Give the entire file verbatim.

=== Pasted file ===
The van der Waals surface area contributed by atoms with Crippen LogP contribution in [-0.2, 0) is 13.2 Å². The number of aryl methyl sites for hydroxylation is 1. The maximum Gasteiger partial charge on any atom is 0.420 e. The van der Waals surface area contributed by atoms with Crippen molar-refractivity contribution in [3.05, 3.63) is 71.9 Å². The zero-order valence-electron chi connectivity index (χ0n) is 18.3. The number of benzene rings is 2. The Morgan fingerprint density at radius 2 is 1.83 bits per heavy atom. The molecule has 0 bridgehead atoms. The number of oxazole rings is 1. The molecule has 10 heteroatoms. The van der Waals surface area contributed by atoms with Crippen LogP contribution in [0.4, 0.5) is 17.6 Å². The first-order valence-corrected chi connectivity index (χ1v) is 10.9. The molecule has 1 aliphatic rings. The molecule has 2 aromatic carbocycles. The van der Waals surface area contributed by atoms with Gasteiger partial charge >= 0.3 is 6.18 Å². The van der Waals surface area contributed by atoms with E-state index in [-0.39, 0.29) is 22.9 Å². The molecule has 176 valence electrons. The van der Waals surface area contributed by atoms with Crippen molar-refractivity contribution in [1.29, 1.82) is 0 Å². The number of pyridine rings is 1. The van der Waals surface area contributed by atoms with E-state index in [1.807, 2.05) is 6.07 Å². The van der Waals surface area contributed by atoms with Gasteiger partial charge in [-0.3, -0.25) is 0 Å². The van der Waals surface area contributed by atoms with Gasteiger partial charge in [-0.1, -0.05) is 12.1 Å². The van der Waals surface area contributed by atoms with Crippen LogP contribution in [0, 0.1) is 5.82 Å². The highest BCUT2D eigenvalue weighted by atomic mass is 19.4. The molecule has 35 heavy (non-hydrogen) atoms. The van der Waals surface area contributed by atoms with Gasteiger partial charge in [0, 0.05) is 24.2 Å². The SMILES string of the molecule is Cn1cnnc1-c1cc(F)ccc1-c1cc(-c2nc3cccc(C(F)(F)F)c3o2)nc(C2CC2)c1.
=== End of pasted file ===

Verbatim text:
The van der Waals surface area contributed by atoms with Crippen LogP contribution in [-0.2, 0) is 13.2 Å². The number of aryl methyl sites for hydroxylation is 1. The maximum Gasteiger partial charge on any atom is 0.420 e. The van der Waals surface area contributed by atoms with Crippen molar-refractivity contribution in [3.05, 3.63) is 71.9 Å². The zero-order valence-electron chi connectivity index (χ0n) is 18.3. The number of benzene rings is 2. The Morgan fingerprint density at radius 2 is 1.83 bits per heavy atom. The molecule has 0 bridgehead atoms. The number of oxazole rings is 1. The molecule has 10 heteroatoms. The van der Waals surface area contributed by atoms with Crippen LogP contribution in [0.4, 0.5) is 17.6 Å². The first-order valence-corrected chi connectivity index (χ1v) is 10.9. The molecule has 1 aliphatic rings. The molecule has 2 aromatic carbocycles. The van der Waals surface area contributed by atoms with Gasteiger partial charge >= 0.3 is 6.18 Å². The van der Waals surface area contributed by atoms with E-state index in [-0.39, 0.29) is 22.9 Å². The molecule has 176 valence electrons. The van der Waals surface area contributed by atoms with Crippen molar-refractivity contribution in [1.29, 1.82) is 0 Å². The number of pyridine rings is 1. The van der Waals surface area contributed by atoms with E-state index in [1.807, 2.05) is 6.07 Å². The van der Waals surface area contributed by atoms with Gasteiger partial charge in [-0.3, -0.25) is 0 Å². The van der Waals surface area contributed by atoms with Gasteiger partial charge in [-0.1, -0.05) is 12.1 Å². The van der Waals surface area contributed by atoms with Crippen LogP contribution in [0, 0.1) is 5.82 Å². The highest BCUT2D eigenvalue weighted by atomic mass is 19.4. The molecule has 35 heavy (non-hydrogen) atoms. The van der Waals surface area contributed by atoms with Gasteiger partial charge in [0, 0.05) is 24.2 Å². The SMILES string of the molecule is Cn1cnnc1-c1cc(F)ccc1-c1cc(-c2nc3cccc(C(F)(F)F)c3o2)nc(C2CC2)c1.